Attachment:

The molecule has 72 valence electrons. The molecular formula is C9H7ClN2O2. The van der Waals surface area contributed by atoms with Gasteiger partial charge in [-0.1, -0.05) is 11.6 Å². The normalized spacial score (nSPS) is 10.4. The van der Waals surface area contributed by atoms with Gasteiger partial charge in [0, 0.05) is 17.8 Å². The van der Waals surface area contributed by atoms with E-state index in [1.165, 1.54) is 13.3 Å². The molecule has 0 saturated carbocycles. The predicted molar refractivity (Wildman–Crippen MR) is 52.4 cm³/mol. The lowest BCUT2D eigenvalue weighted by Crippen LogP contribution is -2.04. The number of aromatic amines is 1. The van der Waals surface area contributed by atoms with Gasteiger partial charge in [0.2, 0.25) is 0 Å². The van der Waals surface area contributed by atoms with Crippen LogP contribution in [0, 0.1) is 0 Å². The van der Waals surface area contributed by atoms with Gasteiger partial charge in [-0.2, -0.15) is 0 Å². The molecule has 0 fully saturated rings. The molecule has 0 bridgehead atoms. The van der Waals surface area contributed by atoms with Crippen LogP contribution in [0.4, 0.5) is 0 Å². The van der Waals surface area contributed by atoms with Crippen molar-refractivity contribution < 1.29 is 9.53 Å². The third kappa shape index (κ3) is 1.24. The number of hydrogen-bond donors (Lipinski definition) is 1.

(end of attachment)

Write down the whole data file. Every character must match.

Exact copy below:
The molecule has 72 valence electrons. The molecular formula is C9H7ClN2O2. The van der Waals surface area contributed by atoms with Gasteiger partial charge in [-0.1, -0.05) is 11.6 Å². The normalized spacial score (nSPS) is 10.4. The van der Waals surface area contributed by atoms with Gasteiger partial charge in [0, 0.05) is 17.8 Å². The van der Waals surface area contributed by atoms with E-state index in [1.165, 1.54) is 13.3 Å². The molecule has 0 saturated carbocycles. The predicted molar refractivity (Wildman–Crippen MR) is 52.4 cm³/mol. The lowest BCUT2D eigenvalue weighted by Crippen LogP contribution is -2.04. The number of aromatic amines is 1. The van der Waals surface area contributed by atoms with Gasteiger partial charge in [0.2, 0.25) is 0 Å². The van der Waals surface area contributed by atoms with Crippen LogP contribution in [0, 0.1) is 0 Å². The van der Waals surface area contributed by atoms with Gasteiger partial charge in [-0.2, -0.15) is 0 Å². The molecule has 0 fully saturated rings. The molecule has 0 bridgehead atoms. The van der Waals surface area contributed by atoms with Crippen LogP contribution in [0.4, 0.5) is 0 Å². The van der Waals surface area contributed by atoms with Crippen molar-refractivity contribution < 1.29 is 9.53 Å². The third kappa shape index (κ3) is 1.24. The number of hydrogen-bond donors (Lipinski definition) is 1.